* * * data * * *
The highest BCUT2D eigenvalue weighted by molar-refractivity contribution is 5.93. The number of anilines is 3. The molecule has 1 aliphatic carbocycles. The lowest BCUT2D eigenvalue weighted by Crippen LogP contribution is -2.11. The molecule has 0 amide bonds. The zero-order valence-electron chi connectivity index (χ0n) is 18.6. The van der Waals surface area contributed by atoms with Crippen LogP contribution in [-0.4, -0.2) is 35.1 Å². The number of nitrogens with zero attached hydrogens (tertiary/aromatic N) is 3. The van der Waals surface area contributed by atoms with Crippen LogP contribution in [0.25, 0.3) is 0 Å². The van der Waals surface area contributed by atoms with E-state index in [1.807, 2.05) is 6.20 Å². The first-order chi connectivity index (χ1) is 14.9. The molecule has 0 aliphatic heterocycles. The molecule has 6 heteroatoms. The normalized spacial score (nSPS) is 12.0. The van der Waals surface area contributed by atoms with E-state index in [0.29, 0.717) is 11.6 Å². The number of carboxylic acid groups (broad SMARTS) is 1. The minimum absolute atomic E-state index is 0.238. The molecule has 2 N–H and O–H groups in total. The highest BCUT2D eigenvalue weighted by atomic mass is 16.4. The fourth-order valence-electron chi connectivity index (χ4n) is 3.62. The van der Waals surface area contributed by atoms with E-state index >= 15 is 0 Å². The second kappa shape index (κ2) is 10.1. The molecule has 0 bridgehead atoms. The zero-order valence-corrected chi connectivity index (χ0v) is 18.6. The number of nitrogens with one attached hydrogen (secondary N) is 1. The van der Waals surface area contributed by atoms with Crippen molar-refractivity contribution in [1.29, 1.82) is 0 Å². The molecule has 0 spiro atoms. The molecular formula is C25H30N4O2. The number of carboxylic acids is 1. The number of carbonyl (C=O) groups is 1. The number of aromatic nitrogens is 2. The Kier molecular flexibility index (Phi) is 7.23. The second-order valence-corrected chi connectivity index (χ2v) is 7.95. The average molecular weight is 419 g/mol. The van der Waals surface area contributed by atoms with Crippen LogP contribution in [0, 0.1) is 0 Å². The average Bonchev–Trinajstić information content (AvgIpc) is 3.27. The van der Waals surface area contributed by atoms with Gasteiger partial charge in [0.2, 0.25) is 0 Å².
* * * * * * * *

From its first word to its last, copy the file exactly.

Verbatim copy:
The highest BCUT2D eigenvalue weighted by molar-refractivity contribution is 5.93. The number of anilines is 3. The molecule has 1 aliphatic carbocycles. The lowest BCUT2D eigenvalue weighted by Crippen LogP contribution is -2.11. The molecule has 0 amide bonds. The zero-order valence-electron chi connectivity index (χ0n) is 18.6. The van der Waals surface area contributed by atoms with Crippen LogP contribution in [-0.4, -0.2) is 35.1 Å². The number of nitrogens with zero attached hydrogens (tertiary/aromatic N) is 3. The van der Waals surface area contributed by atoms with Crippen LogP contribution in [0.25, 0.3) is 0 Å². The van der Waals surface area contributed by atoms with E-state index in [1.807, 2.05) is 6.20 Å². The first-order chi connectivity index (χ1) is 14.9. The molecule has 0 aliphatic heterocycles. The molecule has 6 heteroatoms. The normalized spacial score (nSPS) is 12.0. The van der Waals surface area contributed by atoms with E-state index in [0.29, 0.717) is 11.6 Å². The number of carboxylic acid groups (broad SMARTS) is 1. The minimum absolute atomic E-state index is 0.238. The molecule has 2 N–H and O–H groups in total. The highest BCUT2D eigenvalue weighted by atomic mass is 16.4. The fourth-order valence-electron chi connectivity index (χ4n) is 3.62. The van der Waals surface area contributed by atoms with E-state index >= 15 is 0 Å². The second kappa shape index (κ2) is 10.1. The molecule has 0 bridgehead atoms. The zero-order valence-corrected chi connectivity index (χ0v) is 18.6. The number of nitrogens with one attached hydrogen (secondary N) is 1. The van der Waals surface area contributed by atoms with Crippen molar-refractivity contribution in [1.29, 1.82) is 0 Å². The molecule has 0 spiro atoms. The molecular formula is C25H30N4O2. The number of carboxylic acids is 1. The number of carbonyl (C=O) groups is 1. The number of aromatic nitrogens is 2. The Kier molecular flexibility index (Phi) is 7.23. The second-order valence-corrected chi connectivity index (χ2v) is 7.95. The average molecular weight is 419 g/mol. The van der Waals surface area contributed by atoms with Crippen LogP contribution in [0, 0.1) is 0 Å². The average Bonchev–Trinajstić information content (AvgIpc) is 3.27. The van der Waals surface area contributed by atoms with Gasteiger partial charge in [0.2, 0.25) is 0 Å².